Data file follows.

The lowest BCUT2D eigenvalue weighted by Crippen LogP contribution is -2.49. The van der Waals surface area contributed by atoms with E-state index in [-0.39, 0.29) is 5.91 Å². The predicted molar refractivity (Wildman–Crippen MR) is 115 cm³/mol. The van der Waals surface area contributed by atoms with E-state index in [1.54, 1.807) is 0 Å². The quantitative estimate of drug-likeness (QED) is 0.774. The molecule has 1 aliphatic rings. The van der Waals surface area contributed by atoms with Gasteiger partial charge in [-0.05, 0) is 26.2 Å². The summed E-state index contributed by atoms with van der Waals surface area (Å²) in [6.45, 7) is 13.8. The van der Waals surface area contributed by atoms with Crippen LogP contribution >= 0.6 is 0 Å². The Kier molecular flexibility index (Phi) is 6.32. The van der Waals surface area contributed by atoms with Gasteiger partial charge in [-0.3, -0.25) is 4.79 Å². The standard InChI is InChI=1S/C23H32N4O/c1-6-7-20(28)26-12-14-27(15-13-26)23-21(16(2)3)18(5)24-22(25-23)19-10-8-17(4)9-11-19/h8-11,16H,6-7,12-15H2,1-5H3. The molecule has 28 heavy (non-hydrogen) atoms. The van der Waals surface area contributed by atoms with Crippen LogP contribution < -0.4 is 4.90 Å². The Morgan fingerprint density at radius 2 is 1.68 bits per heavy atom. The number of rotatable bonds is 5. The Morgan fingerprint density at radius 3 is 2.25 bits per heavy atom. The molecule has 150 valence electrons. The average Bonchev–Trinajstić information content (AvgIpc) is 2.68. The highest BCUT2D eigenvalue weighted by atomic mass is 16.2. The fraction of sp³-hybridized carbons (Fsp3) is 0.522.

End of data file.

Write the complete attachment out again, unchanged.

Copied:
The lowest BCUT2D eigenvalue weighted by Crippen LogP contribution is -2.49. The van der Waals surface area contributed by atoms with E-state index in [-0.39, 0.29) is 5.91 Å². The predicted molar refractivity (Wildman–Crippen MR) is 115 cm³/mol. The van der Waals surface area contributed by atoms with E-state index in [1.54, 1.807) is 0 Å². The quantitative estimate of drug-likeness (QED) is 0.774. The molecule has 1 aliphatic rings. The van der Waals surface area contributed by atoms with Gasteiger partial charge in [-0.05, 0) is 26.2 Å². The summed E-state index contributed by atoms with van der Waals surface area (Å²) in [6.45, 7) is 13.8. The van der Waals surface area contributed by atoms with Crippen LogP contribution >= 0.6 is 0 Å². The Kier molecular flexibility index (Phi) is 6.32. The van der Waals surface area contributed by atoms with Gasteiger partial charge in [-0.3, -0.25) is 4.79 Å². The standard InChI is InChI=1S/C23H32N4O/c1-6-7-20(28)26-12-14-27(15-13-26)23-21(16(2)3)18(5)24-22(25-23)19-10-8-17(4)9-11-19/h8-11,16H,6-7,12-15H2,1-5H3. The molecule has 28 heavy (non-hydrogen) atoms. The van der Waals surface area contributed by atoms with Crippen LogP contribution < -0.4 is 4.90 Å². The Morgan fingerprint density at radius 2 is 1.68 bits per heavy atom. The number of rotatable bonds is 5. The Morgan fingerprint density at radius 3 is 2.25 bits per heavy atom. The molecule has 150 valence electrons. The average Bonchev–Trinajstić information content (AvgIpc) is 2.68. The highest BCUT2D eigenvalue weighted by atomic mass is 16.2. The fraction of sp³-hybridized carbons (Fsp3) is 0.522.